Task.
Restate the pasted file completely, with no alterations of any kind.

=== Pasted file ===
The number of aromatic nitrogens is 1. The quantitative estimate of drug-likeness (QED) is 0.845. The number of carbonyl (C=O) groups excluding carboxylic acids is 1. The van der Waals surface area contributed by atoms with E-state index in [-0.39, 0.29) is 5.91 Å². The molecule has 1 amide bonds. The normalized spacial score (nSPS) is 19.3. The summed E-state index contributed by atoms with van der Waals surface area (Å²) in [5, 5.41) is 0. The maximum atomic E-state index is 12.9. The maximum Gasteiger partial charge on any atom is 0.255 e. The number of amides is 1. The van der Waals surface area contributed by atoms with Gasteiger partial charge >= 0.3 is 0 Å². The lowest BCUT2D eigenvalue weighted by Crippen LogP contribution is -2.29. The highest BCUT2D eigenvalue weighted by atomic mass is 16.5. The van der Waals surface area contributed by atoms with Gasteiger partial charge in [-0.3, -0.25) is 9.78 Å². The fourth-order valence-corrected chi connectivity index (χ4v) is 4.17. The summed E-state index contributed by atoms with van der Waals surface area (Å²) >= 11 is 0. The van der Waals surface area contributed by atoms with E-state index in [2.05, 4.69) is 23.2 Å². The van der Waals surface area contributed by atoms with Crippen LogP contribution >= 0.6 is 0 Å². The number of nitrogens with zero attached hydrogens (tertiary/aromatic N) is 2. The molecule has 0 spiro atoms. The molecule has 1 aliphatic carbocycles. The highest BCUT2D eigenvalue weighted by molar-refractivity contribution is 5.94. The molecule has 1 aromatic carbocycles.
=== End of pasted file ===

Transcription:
The number of aromatic nitrogens is 1. The quantitative estimate of drug-likeness (QED) is 0.845. The number of carbonyl (C=O) groups excluding carboxylic acids is 1. The van der Waals surface area contributed by atoms with E-state index in [-0.39, 0.29) is 5.91 Å². The molecule has 1 amide bonds. The normalized spacial score (nSPS) is 19.3. The summed E-state index contributed by atoms with van der Waals surface area (Å²) in [5, 5.41) is 0. The maximum atomic E-state index is 12.9. The maximum Gasteiger partial charge on any atom is 0.255 e. The number of amides is 1. The van der Waals surface area contributed by atoms with Gasteiger partial charge >= 0.3 is 0 Å². The lowest BCUT2D eigenvalue weighted by Crippen LogP contribution is -2.29. The highest BCUT2D eigenvalue weighted by atomic mass is 16.5. The van der Waals surface area contributed by atoms with Gasteiger partial charge in [-0.3, -0.25) is 9.78 Å². The fourth-order valence-corrected chi connectivity index (χ4v) is 4.17. The summed E-state index contributed by atoms with van der Waals surface area (Å²) >= 11 is 0. The van der Waals surface area contributed by atoms with E-state index in [2.05, 4.69) is 23.2 Å². The van der Waals surface area contributed by atoms with Crippen LogP contribution >= 0.6 is 0 Å². The number of nitrogens with zero attached hydrogens (tertiary/aromatic N) is 2. The molecule has 0 spiro atoms. The molecule has 1 aliphatic carbocycles. The highest BCUT2D eigenvalue weighted by molar-refractivity contribution is 5.94. The molecule has 1 aromatic carbocycles.